I wish the mainstream media, politicians, talk-radio hosts, newspaper columnists, and everyone else would just get the expletive off Whitney Houston's back and mind their own expletive business. The poor thing has been in the ground less than 24 hours at this writing and already everyone has their minds made up that she died from a drug overdose or from mixing alcohol and drugs. And right now THERE IS NO OFFICIAL CAUSE OF DEATH. She could have been so exhausted she just dozed off in the bathtub. I've done it. I saw one crackpot "medical expert" on a major network news show even say that her death was the fault of her family and close friends. What's next? Are they going to arrest her family?
She very well may have died from drugs and alcohol, but no one knows yet. And why are they already trying to investigate the doctors who wrote her perfectly legal prescriptions and the pharmacies that filled them? Unless she got them under an alias or stole some prescription pads and wrote them out herself, there is nothing illegal or immoral about that. And I wish the news anchors would stop reporting that she had prescriptions for Xanax and Alprazolam, making it sound like she was taking as many different things as she could get her hands on. They are the same thing. Alprazolam is just the generic form of Xanax.
And so what if she took tranquilizers? Millions and millions of people do and they aren't made out to be crack addicts. Xanax is a legitimate medication used to treat anxiety, and until you've had a full-blown, physical bona fide anxiety attack that comes out of nowhere and renders you barely able to breath, drive, talk, or have a light on in the room, then you are not an expert on the drug and its benefits when taken properly.
If one more person refers to Whitney Houston's life as a "waste" I am going to scream. I wasn't even the biggest Whitney Houston fan. While I think she had a voice that was nothing less than miraculous, I'm just not much of a pop music fan. But I am tired of all these news people and "experts" already talking about her death being a "teachable" moment. I would like to think that her entire life was a "teachable" life and this, according to many sources, is why:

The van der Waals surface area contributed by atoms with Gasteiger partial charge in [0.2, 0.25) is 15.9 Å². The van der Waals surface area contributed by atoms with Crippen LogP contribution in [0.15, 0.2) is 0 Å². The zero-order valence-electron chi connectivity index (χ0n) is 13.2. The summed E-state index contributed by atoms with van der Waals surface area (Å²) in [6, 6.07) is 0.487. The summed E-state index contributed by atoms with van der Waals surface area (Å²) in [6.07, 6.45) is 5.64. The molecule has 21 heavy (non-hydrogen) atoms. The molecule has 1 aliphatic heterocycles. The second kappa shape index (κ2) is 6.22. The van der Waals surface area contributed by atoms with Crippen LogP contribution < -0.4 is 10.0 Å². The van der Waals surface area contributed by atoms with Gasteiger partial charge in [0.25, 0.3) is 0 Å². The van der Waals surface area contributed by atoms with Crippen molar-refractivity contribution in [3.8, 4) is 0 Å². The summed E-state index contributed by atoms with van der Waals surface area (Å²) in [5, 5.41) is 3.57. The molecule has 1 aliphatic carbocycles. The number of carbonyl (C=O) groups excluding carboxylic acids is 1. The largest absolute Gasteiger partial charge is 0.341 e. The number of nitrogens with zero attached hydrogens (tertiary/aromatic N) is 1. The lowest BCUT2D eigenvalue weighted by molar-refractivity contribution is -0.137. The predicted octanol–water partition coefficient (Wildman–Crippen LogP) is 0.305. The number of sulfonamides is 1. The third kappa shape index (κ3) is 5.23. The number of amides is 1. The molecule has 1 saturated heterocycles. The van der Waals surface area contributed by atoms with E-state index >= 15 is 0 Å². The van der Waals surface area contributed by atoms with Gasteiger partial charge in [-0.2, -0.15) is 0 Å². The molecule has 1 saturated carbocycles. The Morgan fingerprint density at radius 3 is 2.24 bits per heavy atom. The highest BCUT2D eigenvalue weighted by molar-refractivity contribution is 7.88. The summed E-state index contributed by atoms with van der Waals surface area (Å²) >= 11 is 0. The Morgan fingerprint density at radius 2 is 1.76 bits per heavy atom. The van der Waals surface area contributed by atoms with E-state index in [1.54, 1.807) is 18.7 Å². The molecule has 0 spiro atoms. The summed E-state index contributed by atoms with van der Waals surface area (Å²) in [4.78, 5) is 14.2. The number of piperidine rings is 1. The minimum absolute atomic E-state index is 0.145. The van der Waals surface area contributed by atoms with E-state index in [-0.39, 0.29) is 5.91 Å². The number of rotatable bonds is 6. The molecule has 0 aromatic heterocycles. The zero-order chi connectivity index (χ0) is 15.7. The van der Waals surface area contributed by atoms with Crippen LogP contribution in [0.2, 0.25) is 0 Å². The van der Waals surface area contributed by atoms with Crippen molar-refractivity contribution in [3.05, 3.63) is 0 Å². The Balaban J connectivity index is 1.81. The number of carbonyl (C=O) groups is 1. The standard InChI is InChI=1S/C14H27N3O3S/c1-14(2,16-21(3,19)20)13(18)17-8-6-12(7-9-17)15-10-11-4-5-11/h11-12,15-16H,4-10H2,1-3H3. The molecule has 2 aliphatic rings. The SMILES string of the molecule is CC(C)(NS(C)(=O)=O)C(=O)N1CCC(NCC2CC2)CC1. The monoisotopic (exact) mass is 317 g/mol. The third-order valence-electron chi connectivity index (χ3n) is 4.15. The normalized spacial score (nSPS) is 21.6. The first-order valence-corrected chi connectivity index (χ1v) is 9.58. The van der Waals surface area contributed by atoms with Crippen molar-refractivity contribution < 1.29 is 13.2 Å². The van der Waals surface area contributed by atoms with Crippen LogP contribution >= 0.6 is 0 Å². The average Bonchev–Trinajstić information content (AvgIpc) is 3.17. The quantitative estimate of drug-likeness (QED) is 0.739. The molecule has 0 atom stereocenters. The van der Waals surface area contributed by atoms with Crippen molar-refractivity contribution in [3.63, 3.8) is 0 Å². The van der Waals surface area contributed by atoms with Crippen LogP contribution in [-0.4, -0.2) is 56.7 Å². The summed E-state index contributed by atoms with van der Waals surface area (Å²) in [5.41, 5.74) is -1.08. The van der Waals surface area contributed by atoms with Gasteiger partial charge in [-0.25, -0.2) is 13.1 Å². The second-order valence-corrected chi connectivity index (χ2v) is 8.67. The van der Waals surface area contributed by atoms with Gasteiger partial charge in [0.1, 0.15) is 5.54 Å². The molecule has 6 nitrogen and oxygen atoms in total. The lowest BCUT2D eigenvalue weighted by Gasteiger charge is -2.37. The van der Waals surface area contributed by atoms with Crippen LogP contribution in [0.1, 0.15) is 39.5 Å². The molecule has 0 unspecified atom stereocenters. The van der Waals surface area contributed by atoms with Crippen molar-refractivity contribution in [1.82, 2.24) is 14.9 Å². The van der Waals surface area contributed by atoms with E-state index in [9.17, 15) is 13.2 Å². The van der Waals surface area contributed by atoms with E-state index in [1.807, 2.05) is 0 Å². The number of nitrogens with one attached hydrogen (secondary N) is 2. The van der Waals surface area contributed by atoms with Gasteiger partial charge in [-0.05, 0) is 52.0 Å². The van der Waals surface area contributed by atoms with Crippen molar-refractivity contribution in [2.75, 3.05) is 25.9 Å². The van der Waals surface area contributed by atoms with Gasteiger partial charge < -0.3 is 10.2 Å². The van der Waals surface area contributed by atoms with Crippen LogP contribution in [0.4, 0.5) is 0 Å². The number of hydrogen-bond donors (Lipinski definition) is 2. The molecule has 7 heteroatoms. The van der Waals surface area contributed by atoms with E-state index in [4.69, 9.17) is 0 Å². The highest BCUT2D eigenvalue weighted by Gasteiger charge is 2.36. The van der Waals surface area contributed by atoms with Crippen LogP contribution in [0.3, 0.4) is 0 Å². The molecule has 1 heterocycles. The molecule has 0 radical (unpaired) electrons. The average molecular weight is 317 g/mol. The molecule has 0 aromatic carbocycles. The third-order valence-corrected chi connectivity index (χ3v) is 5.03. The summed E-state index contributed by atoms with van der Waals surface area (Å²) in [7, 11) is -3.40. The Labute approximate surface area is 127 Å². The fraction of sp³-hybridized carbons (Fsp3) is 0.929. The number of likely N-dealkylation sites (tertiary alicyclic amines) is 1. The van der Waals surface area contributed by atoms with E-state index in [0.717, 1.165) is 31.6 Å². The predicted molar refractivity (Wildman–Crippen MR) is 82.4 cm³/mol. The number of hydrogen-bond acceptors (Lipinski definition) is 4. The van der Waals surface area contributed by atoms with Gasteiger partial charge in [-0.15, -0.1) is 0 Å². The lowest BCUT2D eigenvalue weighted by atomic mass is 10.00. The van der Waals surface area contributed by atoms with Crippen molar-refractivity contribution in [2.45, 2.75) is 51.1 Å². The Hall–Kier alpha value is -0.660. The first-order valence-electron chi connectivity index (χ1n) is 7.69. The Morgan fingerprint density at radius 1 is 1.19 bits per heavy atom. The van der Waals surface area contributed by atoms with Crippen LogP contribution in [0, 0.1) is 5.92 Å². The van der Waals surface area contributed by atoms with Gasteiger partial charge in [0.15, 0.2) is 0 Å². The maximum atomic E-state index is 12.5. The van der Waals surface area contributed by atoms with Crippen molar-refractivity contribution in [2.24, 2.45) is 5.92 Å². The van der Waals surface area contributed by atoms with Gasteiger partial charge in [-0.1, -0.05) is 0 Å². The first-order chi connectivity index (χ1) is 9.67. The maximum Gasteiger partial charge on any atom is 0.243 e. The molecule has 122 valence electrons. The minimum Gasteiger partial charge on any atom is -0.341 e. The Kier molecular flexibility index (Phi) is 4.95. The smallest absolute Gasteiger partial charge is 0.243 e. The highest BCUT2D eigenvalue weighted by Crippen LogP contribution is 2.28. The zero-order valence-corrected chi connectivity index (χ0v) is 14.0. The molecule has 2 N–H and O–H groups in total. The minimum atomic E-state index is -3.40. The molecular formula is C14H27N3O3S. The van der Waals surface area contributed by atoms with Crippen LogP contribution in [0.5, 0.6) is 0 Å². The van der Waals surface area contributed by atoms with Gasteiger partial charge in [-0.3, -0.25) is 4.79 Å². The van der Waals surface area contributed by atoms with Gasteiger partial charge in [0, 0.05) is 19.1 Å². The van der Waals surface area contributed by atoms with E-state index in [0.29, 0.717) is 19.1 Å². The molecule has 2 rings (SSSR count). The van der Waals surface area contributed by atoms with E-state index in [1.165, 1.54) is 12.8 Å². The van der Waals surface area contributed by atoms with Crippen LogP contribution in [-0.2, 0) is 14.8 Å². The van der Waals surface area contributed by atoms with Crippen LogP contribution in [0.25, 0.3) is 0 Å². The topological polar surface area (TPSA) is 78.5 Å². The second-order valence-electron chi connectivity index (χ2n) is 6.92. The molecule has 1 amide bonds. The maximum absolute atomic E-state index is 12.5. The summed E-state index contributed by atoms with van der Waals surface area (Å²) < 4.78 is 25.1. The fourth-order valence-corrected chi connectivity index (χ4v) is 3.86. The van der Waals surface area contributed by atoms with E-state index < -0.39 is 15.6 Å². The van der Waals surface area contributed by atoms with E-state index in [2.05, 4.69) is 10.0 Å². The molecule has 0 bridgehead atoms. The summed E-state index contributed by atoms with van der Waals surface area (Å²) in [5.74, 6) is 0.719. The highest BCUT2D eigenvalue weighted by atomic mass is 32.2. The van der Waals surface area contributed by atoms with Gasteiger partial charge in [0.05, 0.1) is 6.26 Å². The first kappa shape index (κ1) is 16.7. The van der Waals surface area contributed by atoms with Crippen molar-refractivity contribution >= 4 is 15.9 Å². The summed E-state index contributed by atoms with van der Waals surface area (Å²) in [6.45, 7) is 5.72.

During the times of apartheid, Houston refused to work for agencies that did business with South Africa. It was an issue that she later brought to the attention of the world when she performed at Nelson Mandela's 70th birthday concert in London, an event that brought pressure on the government to ease its restrictions and eventually release the future president of South Africa.
In 1989, she formed the Whitney Houston Foundation for Children, which aided sick and homeless children and worked toward the prevention of child abuse. The foundation at one time also worked to teach children to read and built inner-city parks and playgrounds.
In 1997, Houston performed an HBO concert, Classic Whitney Live from Washington, D.C., which raised more than $300,000 for the Children's Defense Fund. Her performance at the Super Bowl in 1991, in the midst of the Gulf War, made her the only artist to turn the national anthem into a chart hit, when her rendition of "The Star-Spangled Banner" reached the Top 100. She donated her royalties to the Red Cross.
The Whitney Houston Intensive Care Unit in Newark, which provides high technology intervention for children who have experienced trauma or other life-threatening illnesses, is named in her honor due to Houston's generous giving.
Another organization that received immense support from Houston is the United Negro College Fund. She raised a quarter of a million dollars for the UNCF at a 1988 Madison Square Garden concert, appeared on at least two "Lou Rawls Parade of Stars" telethons to benefit the UNCF, and has been honored by the organization for her consistent giving with the Frederick D. Patterson Award.
She gave so much over the years to our own St. Jude Children's Research Hospital that Marlo Thomas honored her at a charity banquet in 1994.
Houston re-released "The Star-Spangled Banner" charity single to benefit the New York Firefighters Disaster Relief Fund and the New York Fraternal Order of Police Fund following the terrorist attacks on September 11th. She waived her royalty rights to the single, which went on to top the U.S. charts in October 2001 and raised more than $1 million.
The Boston-based National Birth Defects Center named its Hearing & Language Disorder Clinic after Whitney due to her giving. Houston donated enough to the Harlem-based Hale House that they were able to build a Learning & Recreation Center. Houston donated proceeds from her only 1990 U.S. concert appearances to the Harlem Boys Choir, New Jersey State PBA, and the youth of Atlantic City. And in 1991, Houston participated in a Carnegie Hall benefit that earned about $250,000 for aid to Haiti.
And that is just a fraction of the good and philanthropic work Houston did in her lifetime. From cancer, AIDS, rain-forest preservation, victims of Moscow train bombings, Kurdish refugee relief, and dozens of other causes and charities, her work is too vast to list on this page or any number of pages.
Was Houston's life a "teachable" moment? I'd say so.